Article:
Remembering Local Service Men and Women at Christmas


Mercersburg Area’s Remembering Local Service Men and Women at Christmas 1917 and at Christmas 1942

By Joan C. McCulloh


          During the Christmas season in both World War I and World War II people in the Mercersburg area in a spirit of community remembered local service men and women at home and abroad.


          In April 1917 the United States entered World War I on the side of the Entente comprised of the United Kingdom, France, and Russia.  As the Entente and the Central Powers consisting of Germany, Austria-Hungary, and the Ottoman Empire had been at war since 1914, Europe and much of the Middle East had already been ravaged by war by the time the United States entered.


          In May 1917 the local Woman’s Club, now the Women’s Club, passed a resolution to “solicit the assistance and cooperation of citizens of this community for the purpose of organizing a branch of the Emergency Aid of Pennsylvania.” Within a month the local branch of the Emergency Aid was active. By 1917 the need for medical supplies, bandages, and clothing was great so that throughout the summer and fall the local branch sent hundreds of supplies both for use by United States service men and women stationed in the United States and in Europe and for use by people in war-torn countries, France, Romania, but especially Belgium whose neutrality Germany had violated.


          During the two years of its existence those working in the Emergency Aid Headquarters in Town Hall two days a week, Wednesdays and Thursdays, sent to both United States soldiers and European allies the following new items with the note that the list did not include used items:  1,176 bed shirts, 162 woolen chest protectors, 112 day shirts, 30 night gowns for women, 500 dresses for girls, 260 chemises and drawers, 51 pairs of stockings, 389 pillows, 200 comforts, 50 housewives (sewing kits), 75 puzzles, 61,500 surgical dressings including binders, pads, slings bandages, compresses, shell dressings, 480 piece goods, 818 pajamas, 50 nightingales, 71 bathrobes, 137 wash cloths and towels, 245 skirts for girls, 77 caps and mittens, 234 bed side bags, 778 pillow cases, 5 afghans, 225 scrapbooks, 25 layettes, hundreds of handkerchiefs, 76 pounds of absorbent cotton, Victrola records, and the following knitted items: 137 sweaters, 122 pairs of  socks, 36 scarves, 14 pairs of mittens, 171 pairs of wristlets, 32 helmets, 20 caps, and 4 trench caps.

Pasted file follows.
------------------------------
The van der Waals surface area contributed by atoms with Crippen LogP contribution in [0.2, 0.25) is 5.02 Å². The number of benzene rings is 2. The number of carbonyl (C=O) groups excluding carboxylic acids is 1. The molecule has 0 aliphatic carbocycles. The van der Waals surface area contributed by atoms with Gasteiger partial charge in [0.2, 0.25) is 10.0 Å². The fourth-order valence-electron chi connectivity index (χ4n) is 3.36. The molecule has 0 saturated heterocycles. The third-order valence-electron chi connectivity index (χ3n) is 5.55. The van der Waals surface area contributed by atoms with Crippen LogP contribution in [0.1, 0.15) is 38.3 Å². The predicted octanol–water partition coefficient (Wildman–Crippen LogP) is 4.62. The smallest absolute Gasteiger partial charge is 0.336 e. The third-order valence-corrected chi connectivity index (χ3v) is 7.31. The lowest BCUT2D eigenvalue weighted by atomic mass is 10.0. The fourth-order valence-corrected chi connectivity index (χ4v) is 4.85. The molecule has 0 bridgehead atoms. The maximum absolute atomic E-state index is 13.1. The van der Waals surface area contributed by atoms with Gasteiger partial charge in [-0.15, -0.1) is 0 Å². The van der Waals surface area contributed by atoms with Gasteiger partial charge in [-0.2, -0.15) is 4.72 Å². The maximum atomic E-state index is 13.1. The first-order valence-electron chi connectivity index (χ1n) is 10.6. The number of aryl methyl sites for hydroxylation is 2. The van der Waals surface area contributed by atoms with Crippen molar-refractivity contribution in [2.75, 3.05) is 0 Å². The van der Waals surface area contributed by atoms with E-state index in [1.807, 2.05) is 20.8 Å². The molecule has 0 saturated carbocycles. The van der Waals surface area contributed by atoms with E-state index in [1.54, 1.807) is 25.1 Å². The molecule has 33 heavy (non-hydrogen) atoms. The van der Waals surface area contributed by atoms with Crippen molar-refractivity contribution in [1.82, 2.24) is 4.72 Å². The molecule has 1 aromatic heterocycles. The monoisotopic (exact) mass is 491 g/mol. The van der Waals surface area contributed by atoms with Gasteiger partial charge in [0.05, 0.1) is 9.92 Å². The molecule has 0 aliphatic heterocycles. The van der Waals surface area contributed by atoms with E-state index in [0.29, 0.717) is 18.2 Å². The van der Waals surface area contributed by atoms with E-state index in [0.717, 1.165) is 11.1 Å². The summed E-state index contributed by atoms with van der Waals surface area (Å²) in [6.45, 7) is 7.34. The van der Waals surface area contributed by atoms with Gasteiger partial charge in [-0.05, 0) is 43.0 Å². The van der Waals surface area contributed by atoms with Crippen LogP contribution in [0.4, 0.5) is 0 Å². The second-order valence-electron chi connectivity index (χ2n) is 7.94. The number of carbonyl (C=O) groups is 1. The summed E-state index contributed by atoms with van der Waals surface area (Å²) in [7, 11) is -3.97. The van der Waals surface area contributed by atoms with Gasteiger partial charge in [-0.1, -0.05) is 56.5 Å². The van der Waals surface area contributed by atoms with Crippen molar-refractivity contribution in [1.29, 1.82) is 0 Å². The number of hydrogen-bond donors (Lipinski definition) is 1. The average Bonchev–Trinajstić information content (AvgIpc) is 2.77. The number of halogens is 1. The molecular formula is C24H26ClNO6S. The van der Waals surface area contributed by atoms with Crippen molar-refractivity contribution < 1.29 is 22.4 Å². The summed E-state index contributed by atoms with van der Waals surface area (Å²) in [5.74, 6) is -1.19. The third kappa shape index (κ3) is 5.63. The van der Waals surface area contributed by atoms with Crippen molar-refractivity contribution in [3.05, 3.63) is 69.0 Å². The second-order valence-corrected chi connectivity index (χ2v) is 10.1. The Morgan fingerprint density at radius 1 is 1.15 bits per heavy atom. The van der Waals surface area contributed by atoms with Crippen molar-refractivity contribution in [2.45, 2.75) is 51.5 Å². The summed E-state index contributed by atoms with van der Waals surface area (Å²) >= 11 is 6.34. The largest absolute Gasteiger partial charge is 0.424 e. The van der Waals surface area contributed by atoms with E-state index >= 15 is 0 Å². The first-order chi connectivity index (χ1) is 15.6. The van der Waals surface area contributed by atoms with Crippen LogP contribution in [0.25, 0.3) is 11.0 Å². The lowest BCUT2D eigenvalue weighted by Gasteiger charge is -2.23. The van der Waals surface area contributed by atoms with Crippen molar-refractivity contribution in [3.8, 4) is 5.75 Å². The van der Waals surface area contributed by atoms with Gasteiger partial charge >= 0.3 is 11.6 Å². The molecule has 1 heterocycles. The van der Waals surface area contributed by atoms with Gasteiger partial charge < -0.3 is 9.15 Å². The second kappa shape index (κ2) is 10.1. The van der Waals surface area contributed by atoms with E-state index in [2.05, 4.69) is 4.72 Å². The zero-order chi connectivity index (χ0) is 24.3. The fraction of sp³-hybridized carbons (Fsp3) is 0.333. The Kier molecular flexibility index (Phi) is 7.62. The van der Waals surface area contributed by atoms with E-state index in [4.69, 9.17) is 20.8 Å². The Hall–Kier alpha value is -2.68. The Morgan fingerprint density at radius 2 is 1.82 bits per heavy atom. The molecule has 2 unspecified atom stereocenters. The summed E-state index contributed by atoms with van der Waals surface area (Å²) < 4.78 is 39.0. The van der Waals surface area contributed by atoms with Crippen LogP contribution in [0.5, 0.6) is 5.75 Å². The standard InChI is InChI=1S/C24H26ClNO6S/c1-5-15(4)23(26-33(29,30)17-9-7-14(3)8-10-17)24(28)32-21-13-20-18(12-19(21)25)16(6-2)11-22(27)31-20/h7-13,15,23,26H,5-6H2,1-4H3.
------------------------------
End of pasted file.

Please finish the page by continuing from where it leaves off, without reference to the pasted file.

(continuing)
In the fall of 1917 the local Emergency Aid placed this paragraph in the Mercersburg Journal:  “YOUR CHRISTMAS GIVING!  Let us, each one, refrain this year from useless Christmas giving, and donate the money usually spent in this way, to our Christmas fund which shall be used to furnish a measure of holiday cheer to our Soldiers and Sailors.  Those responding to this suggestion may send or give your money at our Headquarters, and to your friends send a card running - ‘Your Christmas Gift, my friend, had gone to the front for a soldier or sailor.  This card, however, carries to you, my best wishes and the Season’s greetings.’” 


          In November 1917 the local Emergency Aid made a special, concerted effort to remember local men and women serving in the armed forces.  As the Christmas season approached, the committee encouraged people to send boxes to loved ones and acquaintances.  It suggested a khaki handkerchief, writing tablet, pencil, hard candy, a box of stuffed dates, fruit cake, sweet chocolate, cocoa, condensed coffee, loaf sugar, Steero cubes,  trench candles, chewing  gum, mints, tobacco, cigarettes, a pipe, flashlight, and air pillow and reminded people not to send perishable foods.  The committee also stated that  the box must be made of wood, not weigh more than seven pounds, must have a hinge on top to permit inspection, and should be marked “Christmas  Box.”  The committee further instructed people to have the name and address of the sender in the corner and have the name of the soldier in the American Expeditionary Forces.  Further instructions stated that the box should be sent ”Care of the Commanding General, Port of Embarkation, Hoboken, N.J. Pier No. 1” with the price of shipment 12c per pound.